Tuesday 9 October 2018

Coming Home experience

We are coming to the end of the Coming Home experience here at West Cork Arts Centre, the exhibition closes next week on October 13th. This is an exhibition that has undoubtedly resonated within the community and throughout the country. Even in the exhibition's closing week the anecdotes, awareness and autobiographical revelations continue to emerge. Claire Lambert, practicing artist and Front of House and gallery assistant here at Uillinn, is one of the latest to unearth her own personal connection to the Coming Home exhibition.

Claire is a Front of House and Gallery Assistant here at West Cork Arts Centre

Claire arrived in Ireland from London in 1989 before eventually settling in West Cork to embark on an art career. A graduate of the DIT Visual Art programme in Sherkin Island, Claire has recently joined the team here at West Cork Arts Centre. The arrival of the Coming Home exhibition in June was her first introduction to Irish Famine history. The exhibition approaches the solemnity of An Gorta Mor by discussing the socio, economic and political landscape of Ireland in the nineteenth century. Claire began actively engaging with the historical context of the exhibition  in order to interact with visitors and out of personal interest. This research coincided with the visit of a relative from New Zealand who had an interest in the family tree. Claire had a vague recollection of an Irish ancestor being mentioned somewhere in her family history. Eventually she discovered John Lehane her great-great grandfather was born in Cork in 1842 and her great-great grandmother Jane O' Connor was born in Killarney in 1840.

Coming Home caused Claire to realize that her great-great grandparents were children at the time of the Great Famine. Shocked by this revelation, she delved deeper into her family's past to discover that her family, like so many others, emigrated in the hopes of finding a better life. Their destination was not the much acknowledged Liverpool or Ellis Island, but Argentina. The South American country is today home to the fifth-largest Irish community in the world. Claire's family is among the many that settled and raised a family in these foreign environs, trading the small island nation for the immense plains, deserts, forests and tundra of Argentina . Eventually Claire's  family found themselves further South in the Falkland islands. It was Claire's grandmother who ventured back across the Atlantic Ocean to settle in South Hampton and now, remarkably it is Claire who has set down roots in Cork.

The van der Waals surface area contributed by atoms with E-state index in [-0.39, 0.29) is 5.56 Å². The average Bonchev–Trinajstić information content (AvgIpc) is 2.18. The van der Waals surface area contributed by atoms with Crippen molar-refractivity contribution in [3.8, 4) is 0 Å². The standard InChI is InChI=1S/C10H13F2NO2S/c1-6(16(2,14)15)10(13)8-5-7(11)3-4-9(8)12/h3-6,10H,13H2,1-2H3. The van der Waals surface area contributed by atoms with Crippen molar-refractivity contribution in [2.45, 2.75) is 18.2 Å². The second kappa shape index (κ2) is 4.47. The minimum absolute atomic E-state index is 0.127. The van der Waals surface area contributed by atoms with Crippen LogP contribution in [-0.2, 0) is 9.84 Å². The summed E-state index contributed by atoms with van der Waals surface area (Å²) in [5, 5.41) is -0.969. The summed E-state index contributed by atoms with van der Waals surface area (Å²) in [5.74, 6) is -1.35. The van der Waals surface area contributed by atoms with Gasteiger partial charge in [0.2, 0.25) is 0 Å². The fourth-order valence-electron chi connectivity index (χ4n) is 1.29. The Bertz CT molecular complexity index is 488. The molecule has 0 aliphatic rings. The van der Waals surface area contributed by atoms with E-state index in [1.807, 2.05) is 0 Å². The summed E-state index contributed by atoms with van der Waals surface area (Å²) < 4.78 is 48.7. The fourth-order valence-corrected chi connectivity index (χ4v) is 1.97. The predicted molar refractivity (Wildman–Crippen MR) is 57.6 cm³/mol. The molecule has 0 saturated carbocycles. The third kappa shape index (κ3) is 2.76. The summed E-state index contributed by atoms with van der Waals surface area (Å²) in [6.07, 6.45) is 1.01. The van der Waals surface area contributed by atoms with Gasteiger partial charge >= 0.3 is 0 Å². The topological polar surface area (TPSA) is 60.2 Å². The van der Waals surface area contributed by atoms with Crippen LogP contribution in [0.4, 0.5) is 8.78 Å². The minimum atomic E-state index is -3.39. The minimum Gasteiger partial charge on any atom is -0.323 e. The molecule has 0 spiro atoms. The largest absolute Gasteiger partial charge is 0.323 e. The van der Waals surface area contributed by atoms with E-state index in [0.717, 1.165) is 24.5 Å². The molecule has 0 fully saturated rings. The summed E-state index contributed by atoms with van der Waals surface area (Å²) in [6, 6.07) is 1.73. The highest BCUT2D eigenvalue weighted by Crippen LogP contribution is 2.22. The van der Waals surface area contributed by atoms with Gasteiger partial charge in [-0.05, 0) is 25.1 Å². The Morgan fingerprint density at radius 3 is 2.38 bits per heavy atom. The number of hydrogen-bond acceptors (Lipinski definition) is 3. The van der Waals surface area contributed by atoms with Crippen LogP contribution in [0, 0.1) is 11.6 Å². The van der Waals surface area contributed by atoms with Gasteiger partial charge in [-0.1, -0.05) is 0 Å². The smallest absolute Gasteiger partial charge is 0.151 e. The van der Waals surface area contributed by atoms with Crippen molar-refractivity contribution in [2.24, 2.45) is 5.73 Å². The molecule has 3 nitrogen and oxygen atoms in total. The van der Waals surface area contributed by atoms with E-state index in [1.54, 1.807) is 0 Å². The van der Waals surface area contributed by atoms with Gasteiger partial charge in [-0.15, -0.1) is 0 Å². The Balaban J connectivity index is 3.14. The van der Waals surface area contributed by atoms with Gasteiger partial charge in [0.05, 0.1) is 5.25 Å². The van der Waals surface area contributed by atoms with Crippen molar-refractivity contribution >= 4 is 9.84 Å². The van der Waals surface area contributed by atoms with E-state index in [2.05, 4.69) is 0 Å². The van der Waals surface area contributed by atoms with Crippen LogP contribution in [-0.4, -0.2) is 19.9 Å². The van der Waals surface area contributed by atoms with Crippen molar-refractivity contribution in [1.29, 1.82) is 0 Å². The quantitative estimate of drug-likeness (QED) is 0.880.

The exhibition's title Coming Home can be understood in a new personal light for Claire as she is the first generation of her family to 'come home' following the cataclysmic event that was the Great Irish Famine.

Claire's story is the story of many. Emigration is one of themes of Coming Home that has become a perspective for understanding events like the Great Irish Famine. Stories like these remind us how small the world can be and how interdependent we are as human beings. Narratives unfold in far flung corners of the world that effect and involve all of us, the world is in a constant flux and those in riches today may be in rags tomorrow. The fragile nature of the status quo has caused many visitors to consider the European emigration crisis today in relation to Ireland's emigration crisis in the nineteenth century. Unfortunately the story of Claire's family is repeating around the world today with people being forced to leave their homes in the face of war, famine or persecution.

It is this ability to address the past and analyse the present that has caused Coming Home to become poignant visitor experience. If you haven't already, experience it for yourself before the exhibition closes this Saturday!    

Representing the Unrepresentable

It is the final week of the Coming Home exhibition in Skibbereen and while everyone here at West Cork Arts Centre will be sad to see this unique experience end, we have, now, the closing event to look forward to. The event, entitled  'Representing the Unrepresentable: The Ethics and Aesthetics of Atrocity' will take place in the Town Hall on October 13th the final date of the exhibition. Peter Murray, former Director of the Crawford Art Gallery will be hosting an informative panel discussion that reviews the exhibition. Guest speakers will include musician, Bob Geldof, art historian Katherine Crouan, artist Dorothy Cross and journalist Mick Foley.

It promises to be an interesting and lively conversation that addresses the complexities and considerations involved in an exhibition of this nature. Having facilitated the public drop-in tours along with private bookings, one thing that really struck me is the desire people have to share their knowledge of the Famine and express individual stories and perspectives of this important cultural tragedy. Coming Home seems to have provided people with a space to communicate these reflections.This event  will be an opportunity to hear the unique responses of our guest speakers, who will share their individual perspectives of the exhibition in the context of their particular profession. Personally, I am looking forward to hearing artist Dorothy Cross speak at the event, her work Basking Shark Currach is a dominant feature of the exhibition. The event will also expand upon the atmosphere of consideration that the exhibition has created by providing a forum for people to discuss Coming Home in an exciting Q&A element of the evening. 

Understandably this, culmination of the significant reaction provoked by Coming Home,  is a sold-out event. Those without tickets needn't miss out, however as the event will be live-streamed via this link so everyone can catch this special event!